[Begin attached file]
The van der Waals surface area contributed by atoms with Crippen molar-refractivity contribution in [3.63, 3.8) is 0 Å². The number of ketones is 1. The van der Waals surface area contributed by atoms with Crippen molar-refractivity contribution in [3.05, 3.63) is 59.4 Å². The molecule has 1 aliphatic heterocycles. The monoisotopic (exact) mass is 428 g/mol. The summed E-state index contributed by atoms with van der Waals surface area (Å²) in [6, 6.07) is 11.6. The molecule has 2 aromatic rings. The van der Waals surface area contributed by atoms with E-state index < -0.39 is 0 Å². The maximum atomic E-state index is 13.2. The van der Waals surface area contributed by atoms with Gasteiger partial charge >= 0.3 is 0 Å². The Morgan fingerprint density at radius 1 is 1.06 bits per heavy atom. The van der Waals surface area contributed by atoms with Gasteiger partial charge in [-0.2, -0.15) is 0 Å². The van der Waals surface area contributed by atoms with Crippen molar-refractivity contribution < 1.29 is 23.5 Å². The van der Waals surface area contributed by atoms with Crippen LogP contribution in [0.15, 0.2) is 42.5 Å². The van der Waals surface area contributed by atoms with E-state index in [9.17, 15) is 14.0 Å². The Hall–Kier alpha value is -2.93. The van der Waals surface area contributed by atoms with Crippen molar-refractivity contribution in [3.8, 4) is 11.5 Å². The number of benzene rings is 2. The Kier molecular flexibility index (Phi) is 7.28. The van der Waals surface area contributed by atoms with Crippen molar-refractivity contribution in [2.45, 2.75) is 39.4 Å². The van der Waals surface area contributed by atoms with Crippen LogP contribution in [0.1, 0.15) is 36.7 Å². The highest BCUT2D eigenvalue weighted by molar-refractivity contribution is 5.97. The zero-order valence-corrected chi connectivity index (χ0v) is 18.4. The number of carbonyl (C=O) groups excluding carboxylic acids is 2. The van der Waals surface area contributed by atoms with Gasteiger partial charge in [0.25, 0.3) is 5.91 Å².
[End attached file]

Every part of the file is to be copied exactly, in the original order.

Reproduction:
The van der Waals surface area contributed by atoms with Crippen molar-refractivity contribution in [3.63, 3.8) is 0 Å². The number of ketones is 1. The van der Waals surface area contributed by atoms with Crippen molar-refractivity contribution in [3.05, 3.63) is 59.4 Å². The molecule has 1 aliphatic heterocycles. The monoisotopic (exact) mass is 428 g/mol. The summed E-state index contributed by atoms with van der Waals surface area (Å²) in [6, 6.07) is 11.6. The molecule has 2 aromatic rings. The van der Waals surface area contributed by atoms with E-state index < -0.39 is 0 Å². The maximum atomic E-state index is 13.2. The van der Waals surface area contributed by atoms with Gasteiger partial charge >= 0.3 is 0 Å². The Morgan fingerprint density at radius 1 is 1.06 bits per heavy atom. The van der Waals surface area contributed by atoms with Gasteiger partial charge in [-0.2, -0.15) is 0 Å². The van der Waals surface area contributed by atoms with Crippen molar-refractivity contribution < 1.29 is 23.5 Å². The van der Waals surface area contributed by atoms with Crippen LogP contribution in [0.15, 0.2) is 42.5 Å². The van der Waals surface area contributed by atoms with E-state index in [9.17, 15) is 14.0 Å². The Hall–Kier alpha value is -2.93. The van der Waals surface area contributed by atoms with Crippen molar-refractivity contribution in [3.8, 4) is 11.5 Å². The number of benzene rings is 2. The Kier molecular flexibility index (Phi) is 7.28. The van der Waals surface area contributed by atoms with Crippen molar-refractivity contribution in [2.45, 2.75) is 39.4 Å². The van der Waals surface area contributed by atoms with Crippen LogP contribution in [0.1, 0.15) is 36.7 Å². The highest BCUT2D eigenvalue weighted by molar-refractivity contribution is 5.97. The zero-order valence-corrected chi connectivity index (χ0v) is 18.4. The number of carbonyl (C=O) groups excluding carboxylic acids is 2. The van der Waals surface area contributed by atoms with Gasteiger partial charge in [0.25, 0.3) is 5.91 Å².